This year, the Department of Engineering and Public Policy (EPP) celebrates its 40th anniversary. After creating double-major undergraduate degree programs with all traditional engineering departments, EPP was established as an academic department in December of 1976. Granger Morgan served as the first department head, a job he held for 38 years. Over the decades, EPP has made unparalleled contributions in addressing a wide range of policy issues in which engineering and science subjects and methods are of central importance.
In the early years, many questioned whether it was possible to perform rigorous scientific research at the intersection of engineering and public policy. Through the development of its Ph.D. program, EPP went on to do just that. Over the past 40 years Carnegie Mellon’s Department of Engineering and Public Policy has shaped an entire field, both nationally and internationally, and has laid the groundwork for the development of other such programs at universities around the world.
Since its inception, the department has graduated over 850 double major B.S. graduates, as well as over 300 Ph.D. students, many of whom have gone on to do important work at the interface of science and technology policy. Together, these students have published thousands of papers in the literature, creating a body of work that has substantially changed how people and organizations think about specific policy problems that involve a complex understanding of the technical details.
“Over the past 40 years, EPP has changed the way science and technology policy is taught and researched,” says EPP Department Head and professor of Computer Science, Douglas Sicker. “We have created and sustained undergraduate and Ph.D. programs that provide students with substantial technical, social science, and policy content, while retaining full ABET accreditation. Additionally, our Ph.D. program places a heavy emphasis on refereed publication in the domain of science technology and public policy, increasing the program’s impact worldwide.”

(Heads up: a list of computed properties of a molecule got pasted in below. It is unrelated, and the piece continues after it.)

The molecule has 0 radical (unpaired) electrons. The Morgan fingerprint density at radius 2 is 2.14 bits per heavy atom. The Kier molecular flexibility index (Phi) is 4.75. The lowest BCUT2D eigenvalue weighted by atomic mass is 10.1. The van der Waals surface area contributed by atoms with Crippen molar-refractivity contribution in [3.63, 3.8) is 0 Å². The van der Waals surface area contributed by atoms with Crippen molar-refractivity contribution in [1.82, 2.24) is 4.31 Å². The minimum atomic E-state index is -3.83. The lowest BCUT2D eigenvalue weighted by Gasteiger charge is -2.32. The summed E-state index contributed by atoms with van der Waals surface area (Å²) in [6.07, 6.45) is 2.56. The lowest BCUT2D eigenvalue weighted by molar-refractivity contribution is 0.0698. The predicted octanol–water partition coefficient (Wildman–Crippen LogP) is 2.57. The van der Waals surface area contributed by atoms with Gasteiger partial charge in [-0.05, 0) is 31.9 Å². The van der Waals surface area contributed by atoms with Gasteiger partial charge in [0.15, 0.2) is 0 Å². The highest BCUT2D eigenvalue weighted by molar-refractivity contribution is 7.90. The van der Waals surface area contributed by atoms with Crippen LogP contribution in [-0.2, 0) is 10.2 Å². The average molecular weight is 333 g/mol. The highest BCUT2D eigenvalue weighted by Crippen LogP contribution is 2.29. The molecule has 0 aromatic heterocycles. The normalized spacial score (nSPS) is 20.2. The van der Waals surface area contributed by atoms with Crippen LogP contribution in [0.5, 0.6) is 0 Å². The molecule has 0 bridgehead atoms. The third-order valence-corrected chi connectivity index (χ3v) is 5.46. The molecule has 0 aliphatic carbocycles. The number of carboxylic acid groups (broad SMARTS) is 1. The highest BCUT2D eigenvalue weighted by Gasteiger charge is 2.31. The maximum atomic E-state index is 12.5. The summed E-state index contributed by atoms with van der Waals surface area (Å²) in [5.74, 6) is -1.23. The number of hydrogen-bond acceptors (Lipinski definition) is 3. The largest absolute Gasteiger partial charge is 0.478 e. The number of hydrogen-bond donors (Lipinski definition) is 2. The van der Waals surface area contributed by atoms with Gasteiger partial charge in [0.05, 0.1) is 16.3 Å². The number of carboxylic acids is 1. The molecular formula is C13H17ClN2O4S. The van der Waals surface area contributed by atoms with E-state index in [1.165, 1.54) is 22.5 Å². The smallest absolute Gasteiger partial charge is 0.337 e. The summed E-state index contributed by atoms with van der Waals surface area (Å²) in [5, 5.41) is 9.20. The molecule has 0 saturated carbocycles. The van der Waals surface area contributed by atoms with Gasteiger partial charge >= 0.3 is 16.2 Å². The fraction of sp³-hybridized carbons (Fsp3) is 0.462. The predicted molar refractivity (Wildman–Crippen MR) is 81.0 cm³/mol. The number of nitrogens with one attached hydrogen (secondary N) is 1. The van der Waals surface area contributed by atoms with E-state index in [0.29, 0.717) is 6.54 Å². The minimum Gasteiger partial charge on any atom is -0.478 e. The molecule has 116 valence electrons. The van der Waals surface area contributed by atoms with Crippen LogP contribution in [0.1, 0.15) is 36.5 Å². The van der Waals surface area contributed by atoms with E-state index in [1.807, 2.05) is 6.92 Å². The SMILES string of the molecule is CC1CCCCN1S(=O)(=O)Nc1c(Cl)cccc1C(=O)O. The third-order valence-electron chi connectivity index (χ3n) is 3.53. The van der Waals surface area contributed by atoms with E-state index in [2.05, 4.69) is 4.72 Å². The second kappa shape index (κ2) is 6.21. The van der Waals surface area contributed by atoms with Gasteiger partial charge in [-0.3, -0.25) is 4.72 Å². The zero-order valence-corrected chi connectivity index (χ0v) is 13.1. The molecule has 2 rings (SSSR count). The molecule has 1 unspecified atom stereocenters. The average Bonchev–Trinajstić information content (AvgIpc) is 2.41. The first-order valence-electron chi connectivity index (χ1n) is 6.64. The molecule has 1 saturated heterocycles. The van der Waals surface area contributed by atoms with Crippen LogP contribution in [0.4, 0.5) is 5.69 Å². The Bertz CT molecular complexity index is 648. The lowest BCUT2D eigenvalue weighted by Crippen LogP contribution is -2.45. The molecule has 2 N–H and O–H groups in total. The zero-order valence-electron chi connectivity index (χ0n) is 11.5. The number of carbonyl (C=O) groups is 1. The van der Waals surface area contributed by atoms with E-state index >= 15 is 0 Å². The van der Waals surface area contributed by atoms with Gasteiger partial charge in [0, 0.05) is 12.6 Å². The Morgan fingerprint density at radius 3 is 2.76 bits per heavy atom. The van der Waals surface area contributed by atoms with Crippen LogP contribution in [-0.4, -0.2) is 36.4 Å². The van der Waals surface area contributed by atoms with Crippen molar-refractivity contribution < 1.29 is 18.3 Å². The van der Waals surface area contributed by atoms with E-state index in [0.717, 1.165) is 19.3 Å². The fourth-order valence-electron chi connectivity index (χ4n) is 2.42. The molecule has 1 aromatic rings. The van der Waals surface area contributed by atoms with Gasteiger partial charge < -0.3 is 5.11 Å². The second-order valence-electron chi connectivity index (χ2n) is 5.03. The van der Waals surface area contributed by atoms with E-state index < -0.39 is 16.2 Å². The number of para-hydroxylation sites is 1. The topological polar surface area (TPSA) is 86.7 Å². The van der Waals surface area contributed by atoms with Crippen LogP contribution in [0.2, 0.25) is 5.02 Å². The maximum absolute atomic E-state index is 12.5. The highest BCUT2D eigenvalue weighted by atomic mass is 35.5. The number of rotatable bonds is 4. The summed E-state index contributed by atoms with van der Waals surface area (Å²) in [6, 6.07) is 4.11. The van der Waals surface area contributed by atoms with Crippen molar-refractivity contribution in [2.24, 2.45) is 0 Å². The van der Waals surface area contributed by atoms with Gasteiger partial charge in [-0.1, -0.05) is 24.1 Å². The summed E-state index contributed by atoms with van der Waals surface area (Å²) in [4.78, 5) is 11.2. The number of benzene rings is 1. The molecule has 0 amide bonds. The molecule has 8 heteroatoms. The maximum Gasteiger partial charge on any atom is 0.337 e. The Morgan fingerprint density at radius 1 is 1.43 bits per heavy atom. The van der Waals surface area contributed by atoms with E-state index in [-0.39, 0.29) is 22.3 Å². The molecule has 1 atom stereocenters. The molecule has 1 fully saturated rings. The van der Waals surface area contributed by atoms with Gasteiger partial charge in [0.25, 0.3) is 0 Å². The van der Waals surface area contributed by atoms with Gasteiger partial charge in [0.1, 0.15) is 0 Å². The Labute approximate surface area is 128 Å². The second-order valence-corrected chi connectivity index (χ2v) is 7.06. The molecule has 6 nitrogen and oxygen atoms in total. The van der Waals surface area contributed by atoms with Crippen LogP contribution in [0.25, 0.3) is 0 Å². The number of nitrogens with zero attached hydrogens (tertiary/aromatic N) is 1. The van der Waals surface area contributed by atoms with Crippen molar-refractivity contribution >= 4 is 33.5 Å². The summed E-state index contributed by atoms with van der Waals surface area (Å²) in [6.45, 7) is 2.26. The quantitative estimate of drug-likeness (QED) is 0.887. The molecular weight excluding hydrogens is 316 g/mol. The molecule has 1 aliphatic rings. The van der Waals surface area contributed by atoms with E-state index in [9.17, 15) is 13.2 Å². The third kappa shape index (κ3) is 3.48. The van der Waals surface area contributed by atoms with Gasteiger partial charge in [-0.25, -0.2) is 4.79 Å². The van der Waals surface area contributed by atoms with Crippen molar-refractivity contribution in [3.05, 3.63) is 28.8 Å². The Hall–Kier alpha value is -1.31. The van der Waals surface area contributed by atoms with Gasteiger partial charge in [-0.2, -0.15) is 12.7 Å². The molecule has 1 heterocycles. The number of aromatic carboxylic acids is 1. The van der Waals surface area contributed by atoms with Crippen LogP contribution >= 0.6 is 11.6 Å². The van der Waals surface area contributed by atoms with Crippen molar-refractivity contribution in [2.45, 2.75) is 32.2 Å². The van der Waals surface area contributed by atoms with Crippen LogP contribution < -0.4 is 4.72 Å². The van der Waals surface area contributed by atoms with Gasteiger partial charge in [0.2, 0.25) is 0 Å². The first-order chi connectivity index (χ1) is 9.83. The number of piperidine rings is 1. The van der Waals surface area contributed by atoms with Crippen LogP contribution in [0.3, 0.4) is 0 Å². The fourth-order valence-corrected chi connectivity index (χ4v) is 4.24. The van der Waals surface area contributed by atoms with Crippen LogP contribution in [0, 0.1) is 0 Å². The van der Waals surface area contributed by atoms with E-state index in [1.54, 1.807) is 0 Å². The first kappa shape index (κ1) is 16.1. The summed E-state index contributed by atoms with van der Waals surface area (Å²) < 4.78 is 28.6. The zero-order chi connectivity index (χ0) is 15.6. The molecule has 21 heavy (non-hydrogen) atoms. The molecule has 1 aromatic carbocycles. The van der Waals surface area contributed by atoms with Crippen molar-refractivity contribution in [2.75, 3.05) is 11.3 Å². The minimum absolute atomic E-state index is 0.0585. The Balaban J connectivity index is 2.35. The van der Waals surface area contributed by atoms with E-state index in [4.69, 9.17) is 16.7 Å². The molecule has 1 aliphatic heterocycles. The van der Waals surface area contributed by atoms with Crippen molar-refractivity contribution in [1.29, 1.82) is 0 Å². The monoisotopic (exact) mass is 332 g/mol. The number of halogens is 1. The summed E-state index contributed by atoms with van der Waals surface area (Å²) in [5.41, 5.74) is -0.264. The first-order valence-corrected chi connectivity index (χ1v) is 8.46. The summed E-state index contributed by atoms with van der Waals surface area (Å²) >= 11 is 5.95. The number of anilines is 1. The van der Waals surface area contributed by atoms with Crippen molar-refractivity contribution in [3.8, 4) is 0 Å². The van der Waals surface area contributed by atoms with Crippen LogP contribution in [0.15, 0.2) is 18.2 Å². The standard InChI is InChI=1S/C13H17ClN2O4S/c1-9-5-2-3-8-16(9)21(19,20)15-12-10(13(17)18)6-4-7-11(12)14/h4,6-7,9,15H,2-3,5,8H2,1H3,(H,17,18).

Over the past 40 years, EPP has changed the way science and technology policy is taught and researched.Douglas Sicker, EPP Department Head, professor of Computer Science, Carnegie Mellon University
Many complex policy problems of today require a deep knowledge of how engineering and public policy interact. From climate change to energy systems to telecommunication and more, policymakers are increasingly leaning on rigorous engineering research to make decisions that affect the world. EPP at Carnegie Mellon has played a pioneering role in bringing this research into leading professional journals on a wide range of issues, including lifecycle and other environmental analysis, climate and energy policy, risk analysis, information and communication technology policy, and more.
“Though many of us have worked hard building EPP,” says Morgan, “it would not have been possible without the unique interdisciplinary environment at Carnegie Mellon, which has made it possible to work across departments and disciplines in a way that would be impossible at any other major U.S. research university.”
In addition to Morgan, the department owes its illustrious history to a number of visionary administrators like Herb Toor, and to many early members of the EPP faculty including Tung Au, Al Blumstein, Bob Dunlap, Baruch Fischhoff, Lester Lave, Gordon Lewis, Francis McMichael, Indira Nair, Henry Piehler, Ed Rubin, Marvin Sirbu, Mitchell Small, Joel Tarr, Al Weinstein, as well as the many others who have joined the faculty in later years.
“We at the department would love to deepen our connection with our more than 1,100 illustrious alumni,” says Sicker. “The EPP anniversary celebration offers a number of ways to get reconnected.”
The department will be celebrating its anniversary on April 21 and 22 with a series of alumni events, including an EPP Through the Years event, an ice cream social, a brunch for the women of EPP’s doctoral program, and an anniversary gala.
Thanks to 40 years of dedicated work from members of the EPP community at Carnegie Mellon, the university is seen both nationally and internationally as having developed the leading technical-based program of its kind anywhere in the world.